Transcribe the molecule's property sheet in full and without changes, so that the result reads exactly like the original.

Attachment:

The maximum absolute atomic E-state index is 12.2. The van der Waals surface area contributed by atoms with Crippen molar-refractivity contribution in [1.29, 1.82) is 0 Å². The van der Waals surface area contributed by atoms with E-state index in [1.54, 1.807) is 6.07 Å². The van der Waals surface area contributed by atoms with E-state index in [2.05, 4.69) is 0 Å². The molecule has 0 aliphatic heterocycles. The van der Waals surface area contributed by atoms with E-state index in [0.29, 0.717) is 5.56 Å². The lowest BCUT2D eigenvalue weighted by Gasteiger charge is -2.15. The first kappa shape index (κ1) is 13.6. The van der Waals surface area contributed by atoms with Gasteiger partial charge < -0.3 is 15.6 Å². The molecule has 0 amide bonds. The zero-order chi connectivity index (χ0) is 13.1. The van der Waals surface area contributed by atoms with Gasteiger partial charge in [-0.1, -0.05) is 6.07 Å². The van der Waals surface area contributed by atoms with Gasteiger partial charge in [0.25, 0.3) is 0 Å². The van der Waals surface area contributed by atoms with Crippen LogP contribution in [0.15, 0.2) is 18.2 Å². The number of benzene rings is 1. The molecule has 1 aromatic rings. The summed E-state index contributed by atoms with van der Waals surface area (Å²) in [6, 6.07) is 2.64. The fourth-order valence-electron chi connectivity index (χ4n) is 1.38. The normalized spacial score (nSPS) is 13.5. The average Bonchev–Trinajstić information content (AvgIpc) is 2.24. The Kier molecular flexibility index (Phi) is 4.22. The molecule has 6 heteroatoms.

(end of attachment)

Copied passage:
The maximum absolute atomic E-state index is 12.2. The van der Waals surface area contributed by atoms with Crippen molar-refractivity contribution in [1.29, 1.82) is 0 Å². The van der Waals surface area contributed by atoms with E-state index in [1.54, 1.807) is 6.07 Å². The van der Waals surface area contributed by atoms with E-state index in [2.05, 4.69) is 0 Å². The molecule has 0 aliphatic heterocycles. The van der Waals surface area contributed by atoms with E-state index in [0.29, 0.717) is 5.56 Å². The lowest BCUT2D eigenvalue weighted by Gasteiger charge is -2.15. The first kappa shape index (κ1) is 13.6. The van der Waals surface area contributed by atoms with Gasteiger partial charge < -0.3 is 15.6 Å². The molecule has 0 amide bonds. The zero-order chi connectivity index (χ0) is 13.1. The van der Waals surface area contributed by atoms with Gasteiger partial charge in [-0.1, -0.05) is 6.07 Å². The van der Waals surface area contributed by atoms with Gasteiger partial charge in [0.25, 0.3) is 0 Å². The van der Waals surface area contributed by atoms with Crippen LogP contribution in [0.15, 0.2) is 18.2 Å². The number of benzene rings is 1. The molecule has 1 aromatic rings. The summed E-state index contributed by atoms with van der Waals surface area (Å²) in [6, 6.07) is 2.64. The fourth-order valence-electron chi connectivity index (χ4n) is 1.38. The normalized spacial score (nSPS) is 13.5. The average Bonchev–Trinajstić information content (AvgIpc) is 2.24. The Kier molecular flexibility index (Phi) is 4.22. The molecule has 6 heteroatoms.